From the Editors:

 We Are Cropped

"We hope that Cropped will be a place for beautiful stories: the sometimes awkward, sometimes funny, often sad ones about growing up."

When I graduated from college, Facebook, Twitter and Instagram went from news sources and entertainment to major causes of anxiety.

I was having a rough time transitioning into my post-college life, and it became painful to look at post after celebratory post of my friends’ carefree adventures. Suddenly their fun began to feel like constant reminders of things in my world that weren’t going so well.

It was hard for me to remember that most likely, my friends were going through their own struggles, too. But those weren’t the moments we were posting — the valleys of our lives simply didn’t make it onto our feeds. Fruitless job searches, mess-ups at work, breakups and conflicts with family members were getting cropped out. No one makes a status: “Hey guys. So excited to announce I applied to 12 jobs this month and never heard back from any of them!”  

Through my changed feelings about using social media, I learned that lesson: Some of life’s most interesting moments happen when our cameras are off — whether or not those experiences are positive.

It's a feeling captured in one of my favorite Portlandia sketches, A Trip to Italy, which inspired our site's name.

I feel so lucky that Marina Csomor was willing to be my partner in this journey. We met in 2012, when we were doing a journalism internship together in Atlanta, and we’ve remained friends since. So many of our conversations have been about the beauty and the pain of trying to navigate this time in our lives. I’ve always appreciated Marina’s attention to detail and her ability to find the joy in aspects of everyday life I sometimes overlook. I’m glad she is sharing her vision with all of us.

Marina and I hope that Cropped will be a place for beautiful stories: the sometimes awkward, sometimes funny, often sad ones about growing up. The ones we don’t take photos of, or make statuses about. Thank you for sharing these vulnerable moments with us and with one another.


Maria LaMagna, December 2015

"This is a space for honesty, for growth. For us."

“Appreciate it now because after you graduate, all you’ll want to do is go back to school.” That was the sentiment I heard time and time again while I was still in college, from friends and friends of friends and parents of friends. They were living in the future and didn’t think it was so bright.

But it was hard to take these warnings to heart. As a senior, I longed for life after graduation — was sure I was more than ready for the “real world.”

The grass is always greener.

Then, soon after graduating, I got it. The real world was hard — and there was no manual. The doomsayers had tried to tell me. But I realized I was disappointed in the meagerness of their cautions. The struggle to which they had alluded was now real for me and so many of my friends, but our trials were complex and varied. Why weren’t more people talking about that?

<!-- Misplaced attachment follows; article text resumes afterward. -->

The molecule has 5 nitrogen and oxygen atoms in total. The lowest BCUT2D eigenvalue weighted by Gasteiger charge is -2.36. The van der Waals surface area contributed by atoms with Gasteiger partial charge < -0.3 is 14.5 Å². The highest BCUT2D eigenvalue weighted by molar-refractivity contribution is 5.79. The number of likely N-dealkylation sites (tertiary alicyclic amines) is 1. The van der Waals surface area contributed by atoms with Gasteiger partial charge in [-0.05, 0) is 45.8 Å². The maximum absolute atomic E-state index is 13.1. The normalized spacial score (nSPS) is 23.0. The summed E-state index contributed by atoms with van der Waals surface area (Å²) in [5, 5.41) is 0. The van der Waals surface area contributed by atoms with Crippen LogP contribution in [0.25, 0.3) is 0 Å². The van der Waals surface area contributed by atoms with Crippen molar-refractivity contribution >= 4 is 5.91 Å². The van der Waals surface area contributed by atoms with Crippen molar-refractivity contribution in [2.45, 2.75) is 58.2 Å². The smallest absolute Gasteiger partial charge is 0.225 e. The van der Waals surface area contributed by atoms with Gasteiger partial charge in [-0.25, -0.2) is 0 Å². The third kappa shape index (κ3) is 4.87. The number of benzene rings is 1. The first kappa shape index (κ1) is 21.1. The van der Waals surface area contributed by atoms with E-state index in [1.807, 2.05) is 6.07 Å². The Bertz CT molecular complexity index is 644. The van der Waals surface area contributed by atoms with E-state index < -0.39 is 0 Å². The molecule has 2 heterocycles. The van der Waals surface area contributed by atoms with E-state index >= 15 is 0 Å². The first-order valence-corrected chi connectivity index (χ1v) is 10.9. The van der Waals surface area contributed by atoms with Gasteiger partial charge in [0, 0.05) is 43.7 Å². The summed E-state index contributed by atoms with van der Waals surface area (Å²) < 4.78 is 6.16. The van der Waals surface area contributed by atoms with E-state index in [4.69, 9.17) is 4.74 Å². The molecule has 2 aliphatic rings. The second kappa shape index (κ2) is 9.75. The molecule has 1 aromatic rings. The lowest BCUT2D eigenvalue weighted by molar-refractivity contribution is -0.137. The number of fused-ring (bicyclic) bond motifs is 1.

I began to think more about the “20-something experience,” and literature about the topic seemed to pop up everywhere I turned. Maybe I just hadn’t been paying close enough attention.

I read Cheryl Strayed’s “Tiny Beautiful Things,” which concludes with an essay dedicated to the advice columnist Sugar (Strayed) would give to her 20-something self today. A new acquaintance mentioned the book, “20 Something, 20 Everything,” a guide for the many women in their twenties experiencing a “quarter-life crisis.” And re-watching a few episodes of “Girls,” I thought about how the show, though fictional, is really an homage to the myriad misadventures of early adulthood.

There are people talking publicly about life at 20-something, and I appreciate these discussions. But I think we are just scratching the surface. So often I find that writers are looking back at their youth with reflective, even disassociated wisdom. But what about explorations of what it’s like to live as a 20-something right now?

At 23, I question my anxieties and my ambitions almost every day. Why do I feel so lost so often? Am I naive? Definitely. Am I entitled? Probably — even though I have never been one to shy away from hard work. Am I weak? I guess I’m not sure.

With time, many problems of this present may seem trivial. I recognize that one day I’ll look back on this project and say, “God, we were so young.”

But right now, in the weeds of this epoch, my emotions are real and raw, my need for compassion and solidarity — and perspective — are immediate.

Cropped was created by 20-somethings for 20-somethings. This is a space where no one’s challenges or triumphs, worries or realizations will be belittled.

We are truly young adults, cursed with inexperience. But we mustn’t be ashamed of this fact we can’t control. We simply must live it, collecting years until one day dropping that modifier feels right.

This is a space for honesty, for growth. For us.


Marina Csomor, December 2015